Exhibit 5: Collecting ethical management information in the future
 
 
Reporting ethical performance
Most of the largest companies do collect and report ethical management information, so those who do not are at risk of being viewed as lagging behind their peers. A minority of 13% do not collect or report.
 
These companies are not managing their ethical performance and risk suffering commercially as a result, because ethical lapses can impact on financial performance. There are strong arguments in favour of the view that managing non-financial, ethical, impacts is simply part of good business management.
 
Ethical management information is normally gathered as part of regular management processes and is considered at the highest levels of the company. Ethical performance data tends to be collected annually or quarterly, where it is collected at all.
 
(Click image to enlarge)
Exhibit 6: Effect of company size on ethical performance management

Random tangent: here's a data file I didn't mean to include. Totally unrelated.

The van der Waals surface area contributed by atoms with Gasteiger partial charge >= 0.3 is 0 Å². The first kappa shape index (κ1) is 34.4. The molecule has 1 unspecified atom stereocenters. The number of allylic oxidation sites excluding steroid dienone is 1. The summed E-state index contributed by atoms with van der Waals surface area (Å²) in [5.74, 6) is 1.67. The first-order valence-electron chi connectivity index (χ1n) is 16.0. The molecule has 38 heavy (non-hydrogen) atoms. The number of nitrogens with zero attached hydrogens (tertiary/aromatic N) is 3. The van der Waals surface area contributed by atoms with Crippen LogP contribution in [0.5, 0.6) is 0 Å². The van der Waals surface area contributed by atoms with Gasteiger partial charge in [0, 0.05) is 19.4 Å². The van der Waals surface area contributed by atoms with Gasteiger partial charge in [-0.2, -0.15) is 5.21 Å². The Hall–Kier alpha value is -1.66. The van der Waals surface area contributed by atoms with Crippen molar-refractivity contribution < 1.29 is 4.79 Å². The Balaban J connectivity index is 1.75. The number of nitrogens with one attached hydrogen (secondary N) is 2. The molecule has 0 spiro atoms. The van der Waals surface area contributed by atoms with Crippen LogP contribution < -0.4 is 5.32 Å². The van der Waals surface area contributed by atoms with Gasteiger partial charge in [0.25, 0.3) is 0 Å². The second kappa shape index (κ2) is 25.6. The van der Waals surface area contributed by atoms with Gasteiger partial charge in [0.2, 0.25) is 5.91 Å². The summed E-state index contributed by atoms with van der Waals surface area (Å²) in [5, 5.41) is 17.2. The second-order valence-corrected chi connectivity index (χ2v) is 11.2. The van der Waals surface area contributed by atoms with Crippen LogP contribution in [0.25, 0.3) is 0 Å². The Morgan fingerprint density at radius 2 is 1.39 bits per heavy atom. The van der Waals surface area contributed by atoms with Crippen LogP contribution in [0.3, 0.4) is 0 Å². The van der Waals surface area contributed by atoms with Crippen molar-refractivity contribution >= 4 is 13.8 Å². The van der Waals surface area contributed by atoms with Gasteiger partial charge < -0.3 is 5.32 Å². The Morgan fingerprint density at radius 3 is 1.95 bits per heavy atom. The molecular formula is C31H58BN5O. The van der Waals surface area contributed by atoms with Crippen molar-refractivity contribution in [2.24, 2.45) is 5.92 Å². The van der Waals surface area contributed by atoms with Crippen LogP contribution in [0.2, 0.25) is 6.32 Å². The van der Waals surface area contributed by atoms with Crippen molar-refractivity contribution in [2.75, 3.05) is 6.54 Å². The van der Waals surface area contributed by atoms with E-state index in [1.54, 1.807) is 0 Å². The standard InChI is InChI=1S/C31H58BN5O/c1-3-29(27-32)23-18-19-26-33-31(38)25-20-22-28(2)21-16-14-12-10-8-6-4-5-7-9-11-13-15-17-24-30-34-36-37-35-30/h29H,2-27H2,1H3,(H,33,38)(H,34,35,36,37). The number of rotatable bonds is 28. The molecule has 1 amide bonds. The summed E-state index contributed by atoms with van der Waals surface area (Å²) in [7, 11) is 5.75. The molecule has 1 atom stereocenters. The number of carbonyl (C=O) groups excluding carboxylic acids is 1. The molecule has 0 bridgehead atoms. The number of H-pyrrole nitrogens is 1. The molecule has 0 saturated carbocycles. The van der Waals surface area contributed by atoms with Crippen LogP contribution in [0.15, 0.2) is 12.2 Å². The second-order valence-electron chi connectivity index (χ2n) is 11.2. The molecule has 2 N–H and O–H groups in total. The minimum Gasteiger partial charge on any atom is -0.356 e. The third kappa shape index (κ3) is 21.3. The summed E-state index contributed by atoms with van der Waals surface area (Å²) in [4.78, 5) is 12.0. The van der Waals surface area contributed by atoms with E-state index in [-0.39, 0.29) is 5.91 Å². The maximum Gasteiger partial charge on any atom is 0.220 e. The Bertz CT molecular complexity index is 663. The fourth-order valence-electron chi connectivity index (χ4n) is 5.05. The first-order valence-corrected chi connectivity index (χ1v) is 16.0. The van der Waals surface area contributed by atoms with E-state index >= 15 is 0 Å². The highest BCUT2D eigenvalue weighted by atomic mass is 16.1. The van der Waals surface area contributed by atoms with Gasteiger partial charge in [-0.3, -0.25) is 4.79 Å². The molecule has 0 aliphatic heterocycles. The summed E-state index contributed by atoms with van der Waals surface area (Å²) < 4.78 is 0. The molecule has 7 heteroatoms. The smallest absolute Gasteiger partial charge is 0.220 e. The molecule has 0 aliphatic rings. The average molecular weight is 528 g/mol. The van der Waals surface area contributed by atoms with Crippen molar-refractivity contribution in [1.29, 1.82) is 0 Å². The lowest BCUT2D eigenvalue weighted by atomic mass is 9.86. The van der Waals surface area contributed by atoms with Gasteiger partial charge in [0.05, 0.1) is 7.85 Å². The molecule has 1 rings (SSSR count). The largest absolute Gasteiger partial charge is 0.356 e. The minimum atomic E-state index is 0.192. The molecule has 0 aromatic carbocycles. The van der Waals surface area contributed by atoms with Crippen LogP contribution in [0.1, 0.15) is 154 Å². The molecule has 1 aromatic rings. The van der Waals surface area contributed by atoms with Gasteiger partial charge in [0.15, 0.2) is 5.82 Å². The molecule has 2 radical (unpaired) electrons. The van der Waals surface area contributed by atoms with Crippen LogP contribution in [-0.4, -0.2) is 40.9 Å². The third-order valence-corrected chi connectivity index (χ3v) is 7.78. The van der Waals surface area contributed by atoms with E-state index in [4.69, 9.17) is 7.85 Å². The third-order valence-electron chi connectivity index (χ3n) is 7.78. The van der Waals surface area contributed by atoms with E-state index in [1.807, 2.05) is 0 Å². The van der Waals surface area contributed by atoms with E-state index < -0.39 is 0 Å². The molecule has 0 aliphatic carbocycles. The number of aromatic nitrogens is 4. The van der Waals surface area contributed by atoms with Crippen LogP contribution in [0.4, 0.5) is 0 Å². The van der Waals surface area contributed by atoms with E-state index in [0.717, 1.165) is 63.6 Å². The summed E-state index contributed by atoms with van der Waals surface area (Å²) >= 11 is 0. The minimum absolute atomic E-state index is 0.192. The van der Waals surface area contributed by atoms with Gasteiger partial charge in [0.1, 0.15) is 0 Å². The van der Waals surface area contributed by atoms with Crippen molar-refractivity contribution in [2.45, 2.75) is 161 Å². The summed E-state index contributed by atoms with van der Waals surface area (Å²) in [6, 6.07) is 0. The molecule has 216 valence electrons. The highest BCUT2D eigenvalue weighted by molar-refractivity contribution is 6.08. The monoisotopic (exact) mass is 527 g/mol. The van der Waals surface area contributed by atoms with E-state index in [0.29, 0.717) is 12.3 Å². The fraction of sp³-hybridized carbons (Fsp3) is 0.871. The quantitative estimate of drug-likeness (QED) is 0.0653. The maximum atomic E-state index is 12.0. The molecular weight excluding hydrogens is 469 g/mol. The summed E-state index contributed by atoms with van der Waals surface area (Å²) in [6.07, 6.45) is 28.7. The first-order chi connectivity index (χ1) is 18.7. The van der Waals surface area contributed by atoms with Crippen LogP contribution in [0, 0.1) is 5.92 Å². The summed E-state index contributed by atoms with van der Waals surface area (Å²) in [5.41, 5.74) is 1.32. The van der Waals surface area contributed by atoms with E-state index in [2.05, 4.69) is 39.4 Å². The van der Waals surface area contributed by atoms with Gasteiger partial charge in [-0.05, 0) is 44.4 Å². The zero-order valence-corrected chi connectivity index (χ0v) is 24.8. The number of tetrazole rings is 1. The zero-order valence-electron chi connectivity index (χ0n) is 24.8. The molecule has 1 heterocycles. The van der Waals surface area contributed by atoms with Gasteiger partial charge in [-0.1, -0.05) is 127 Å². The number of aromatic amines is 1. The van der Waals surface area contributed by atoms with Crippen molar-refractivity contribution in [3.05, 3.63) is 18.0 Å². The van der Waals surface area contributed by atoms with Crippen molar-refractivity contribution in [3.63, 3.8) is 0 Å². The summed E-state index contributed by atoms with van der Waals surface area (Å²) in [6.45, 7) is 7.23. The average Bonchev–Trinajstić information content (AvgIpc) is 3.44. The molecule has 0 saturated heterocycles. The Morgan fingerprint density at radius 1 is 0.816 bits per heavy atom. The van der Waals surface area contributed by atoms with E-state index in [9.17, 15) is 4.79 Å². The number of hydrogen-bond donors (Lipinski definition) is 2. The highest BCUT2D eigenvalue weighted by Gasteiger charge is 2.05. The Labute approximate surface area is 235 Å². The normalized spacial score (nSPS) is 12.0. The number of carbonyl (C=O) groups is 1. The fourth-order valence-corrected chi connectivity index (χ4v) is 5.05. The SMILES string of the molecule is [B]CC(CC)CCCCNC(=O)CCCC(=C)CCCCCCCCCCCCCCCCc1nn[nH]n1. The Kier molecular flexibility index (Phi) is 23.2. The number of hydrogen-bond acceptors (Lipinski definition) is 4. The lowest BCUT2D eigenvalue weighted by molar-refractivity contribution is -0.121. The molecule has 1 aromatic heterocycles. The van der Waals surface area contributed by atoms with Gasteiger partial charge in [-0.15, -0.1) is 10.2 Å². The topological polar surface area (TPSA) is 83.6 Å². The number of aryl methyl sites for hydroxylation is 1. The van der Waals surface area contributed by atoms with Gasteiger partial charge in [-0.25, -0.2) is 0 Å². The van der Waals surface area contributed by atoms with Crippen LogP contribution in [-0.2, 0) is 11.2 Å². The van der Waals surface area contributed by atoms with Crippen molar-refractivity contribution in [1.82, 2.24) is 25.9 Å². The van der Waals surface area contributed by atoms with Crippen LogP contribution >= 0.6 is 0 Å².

Anecdotal evidence suggests that general management information is usually gathered more frequently than this, but it is still encouraging that in 67% of cases it is collected as part of regular management processes.
 
The finding implies that many of those companies that are addressing their ethical performance are doing so as part of core business, rather than as an add-on. In these organisations, managing ethical performance is integrated into the management of other aspects of performance.
 
It is also encouraging that ethical management information, when collected, is seen by senior people in the company. In the 2008 study, 86% of respondents report that data on corporate responsibility and ethics goes to senior management, and 68% say it goes to the board.
 
Those organisations that have taken practical steps to manage their ethical performance are considering the issues in the same way as they do other management information.
 
About the Author
CIMA, the Chartered Institute of Management Accountants, founded in 1919, is the world’s leading and largest professional body for management accountants, with 183,000 members and students operating in 168 countries, working at the heart of business.
 
Sponsored article
 

  

Suggested Articles

The average business trip to the most expensive Asian location would cost an overall total of US$515 per day

While the power of Quantum computers'd allow you to do many things, they'd also pose risk to financial data

The business minister said he would introduce legislation to implement the competition watchdog’s recommendations